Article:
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Amazons food

Amazons parrot standing on a wood stick

The best diet for Amazons should be based mainly on pellets, with a good mix of vegetables, fruits and seeds just for variety and additional nutrients. Your veterinarian will be able to recommend brands, and give detailed instructions on how much your bird needs. Bear in mind that if you are breeding Amazon parrots, you may need to change their diet during mating season.

Pellets are specially designed to provide birds with most of the vitamins and minerals they need, while minimizing the fat found in seeds. Remember that domesticated birds simply do not get the same level of exercise they would have in the wild. They may also need additional vitamins to boost their immune system, since they are in different a climate or environment, and exposed to a number of “foreign’ viruses and bacteria.

Seeds should compose only about 10% of the total diet. Provide these in the afternoon, after the bird’s eaten its pellets. If you’ve inherited an older bird that’s gotten used to seeds, just mix seeds and pellets for the first 2 weeks, then gradually decrease the amount of seeds.

Fruits and vegetables should be served in the morning in a separate dish. While birds all have their own unique preferences, most will enjoy apples (remove the seeds!), plums, grapes, cherries, bananas, mangos, papayas and berries. Limit citrus fruits like oranges to twice a week. They also like zucchini, cucumbers and cabbage.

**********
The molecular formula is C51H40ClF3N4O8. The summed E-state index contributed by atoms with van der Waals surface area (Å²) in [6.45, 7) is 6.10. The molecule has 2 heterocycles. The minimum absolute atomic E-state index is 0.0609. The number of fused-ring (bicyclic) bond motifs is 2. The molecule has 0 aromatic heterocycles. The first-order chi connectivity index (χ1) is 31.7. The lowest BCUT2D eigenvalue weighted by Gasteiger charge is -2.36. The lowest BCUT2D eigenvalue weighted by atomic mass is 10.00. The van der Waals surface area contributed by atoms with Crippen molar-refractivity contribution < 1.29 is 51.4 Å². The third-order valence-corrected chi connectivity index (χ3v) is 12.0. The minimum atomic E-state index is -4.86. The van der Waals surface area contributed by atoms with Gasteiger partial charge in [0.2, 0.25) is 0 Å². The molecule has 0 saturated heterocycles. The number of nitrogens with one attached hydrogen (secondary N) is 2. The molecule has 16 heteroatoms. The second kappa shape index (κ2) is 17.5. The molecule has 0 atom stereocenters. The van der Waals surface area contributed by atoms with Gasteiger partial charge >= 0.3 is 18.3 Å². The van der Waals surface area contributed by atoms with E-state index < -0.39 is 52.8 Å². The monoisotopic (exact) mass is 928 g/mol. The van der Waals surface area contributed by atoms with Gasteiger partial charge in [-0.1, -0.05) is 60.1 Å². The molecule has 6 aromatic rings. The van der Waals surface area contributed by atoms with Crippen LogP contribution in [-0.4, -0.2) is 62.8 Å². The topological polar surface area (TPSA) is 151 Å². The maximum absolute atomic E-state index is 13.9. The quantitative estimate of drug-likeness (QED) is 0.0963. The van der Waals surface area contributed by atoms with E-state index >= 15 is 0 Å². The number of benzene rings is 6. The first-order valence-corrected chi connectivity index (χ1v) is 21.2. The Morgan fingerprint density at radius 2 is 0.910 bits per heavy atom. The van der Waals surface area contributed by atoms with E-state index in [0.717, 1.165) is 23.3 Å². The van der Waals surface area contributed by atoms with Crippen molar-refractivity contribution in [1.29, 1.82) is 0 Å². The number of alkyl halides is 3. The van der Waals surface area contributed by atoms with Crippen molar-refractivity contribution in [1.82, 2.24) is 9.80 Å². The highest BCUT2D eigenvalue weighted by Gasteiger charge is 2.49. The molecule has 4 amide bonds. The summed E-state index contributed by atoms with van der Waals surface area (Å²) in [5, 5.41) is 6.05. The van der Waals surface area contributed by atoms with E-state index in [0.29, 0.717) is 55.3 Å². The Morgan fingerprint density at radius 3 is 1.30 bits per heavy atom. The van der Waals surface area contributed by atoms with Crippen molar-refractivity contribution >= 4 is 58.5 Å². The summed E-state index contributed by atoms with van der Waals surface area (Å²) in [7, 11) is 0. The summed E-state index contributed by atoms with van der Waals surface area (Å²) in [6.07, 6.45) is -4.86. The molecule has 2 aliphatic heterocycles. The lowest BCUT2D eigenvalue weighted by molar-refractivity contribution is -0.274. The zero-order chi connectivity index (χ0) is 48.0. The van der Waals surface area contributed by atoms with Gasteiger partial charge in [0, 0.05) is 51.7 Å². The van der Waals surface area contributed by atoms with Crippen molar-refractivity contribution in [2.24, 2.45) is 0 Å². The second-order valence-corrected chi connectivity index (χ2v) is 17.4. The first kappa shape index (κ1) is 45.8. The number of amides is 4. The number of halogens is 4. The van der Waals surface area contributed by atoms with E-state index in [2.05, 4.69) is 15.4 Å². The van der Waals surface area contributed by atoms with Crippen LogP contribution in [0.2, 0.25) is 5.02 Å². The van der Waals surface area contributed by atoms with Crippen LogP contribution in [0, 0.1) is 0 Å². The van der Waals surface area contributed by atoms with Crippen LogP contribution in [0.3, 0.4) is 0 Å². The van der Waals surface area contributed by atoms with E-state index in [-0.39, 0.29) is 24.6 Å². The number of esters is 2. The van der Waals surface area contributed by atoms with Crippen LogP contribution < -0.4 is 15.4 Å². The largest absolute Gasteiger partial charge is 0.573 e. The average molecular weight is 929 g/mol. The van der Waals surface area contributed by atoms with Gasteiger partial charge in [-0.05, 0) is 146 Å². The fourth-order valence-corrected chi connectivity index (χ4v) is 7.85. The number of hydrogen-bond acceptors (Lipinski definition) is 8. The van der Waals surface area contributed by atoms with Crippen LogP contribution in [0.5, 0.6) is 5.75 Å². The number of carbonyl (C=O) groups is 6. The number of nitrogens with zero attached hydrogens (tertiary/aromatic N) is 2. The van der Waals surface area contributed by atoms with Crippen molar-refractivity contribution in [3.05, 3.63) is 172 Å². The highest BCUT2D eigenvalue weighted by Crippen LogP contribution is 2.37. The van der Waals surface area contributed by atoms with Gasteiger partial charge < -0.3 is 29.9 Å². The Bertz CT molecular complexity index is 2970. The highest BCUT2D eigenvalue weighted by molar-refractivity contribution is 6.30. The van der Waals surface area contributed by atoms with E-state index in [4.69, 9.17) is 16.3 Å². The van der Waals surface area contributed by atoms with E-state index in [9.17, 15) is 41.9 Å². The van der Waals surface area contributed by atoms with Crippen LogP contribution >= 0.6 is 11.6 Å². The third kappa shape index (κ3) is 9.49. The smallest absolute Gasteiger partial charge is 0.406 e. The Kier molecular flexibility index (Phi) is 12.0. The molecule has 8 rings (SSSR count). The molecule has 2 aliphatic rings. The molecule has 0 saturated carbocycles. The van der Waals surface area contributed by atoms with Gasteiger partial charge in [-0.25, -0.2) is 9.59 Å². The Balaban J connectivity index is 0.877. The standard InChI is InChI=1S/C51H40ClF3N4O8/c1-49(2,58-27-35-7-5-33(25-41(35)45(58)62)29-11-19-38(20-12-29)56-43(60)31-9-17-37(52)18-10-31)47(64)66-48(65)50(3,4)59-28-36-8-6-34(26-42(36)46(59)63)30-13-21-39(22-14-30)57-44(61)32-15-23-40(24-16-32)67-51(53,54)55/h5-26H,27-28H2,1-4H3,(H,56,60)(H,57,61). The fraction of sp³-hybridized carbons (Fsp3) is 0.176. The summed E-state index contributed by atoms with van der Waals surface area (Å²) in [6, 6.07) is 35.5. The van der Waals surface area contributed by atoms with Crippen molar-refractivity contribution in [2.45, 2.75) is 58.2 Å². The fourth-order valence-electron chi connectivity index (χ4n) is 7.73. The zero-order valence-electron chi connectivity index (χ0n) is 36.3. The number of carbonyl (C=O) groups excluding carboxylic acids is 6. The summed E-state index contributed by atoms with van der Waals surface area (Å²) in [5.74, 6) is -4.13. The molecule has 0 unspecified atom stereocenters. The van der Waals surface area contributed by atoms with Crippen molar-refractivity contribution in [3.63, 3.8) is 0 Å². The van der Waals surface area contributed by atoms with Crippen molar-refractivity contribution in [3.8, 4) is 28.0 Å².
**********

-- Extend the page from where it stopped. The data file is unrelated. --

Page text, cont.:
Amazons have a tendency to develop Vitamin A deficiency, so be sure to include dark green leafy vegetables, carrots, and sweet potatoes. Never give avocado, which is toxic to birds! Other no-nos are broccoli, chocolate, caffeine and alcohol. There is also research that too much soy products can be harmful, so either limit the servings or avoid them altogether.

Be sure to wash all fruits and vegetables very well. Amazon parrots may become sick or weak if they are exposed to chemical fertilizers or insecticides. It is much better to feed them organic food, or serve them produce grown right in your own back yard.

You can also offer protein every other week. Good sources include hard boiled eggs, canned dog food, and cottage cheese. However, these foods do spoil easily, especially in hot temperatures. Serve them in the morning and remove before lunch time.

Limit the bird treats to training sessions. While all birds enjoy a special snack once in a while, if they have easy access to them, they may refuse to finish their “regular” food.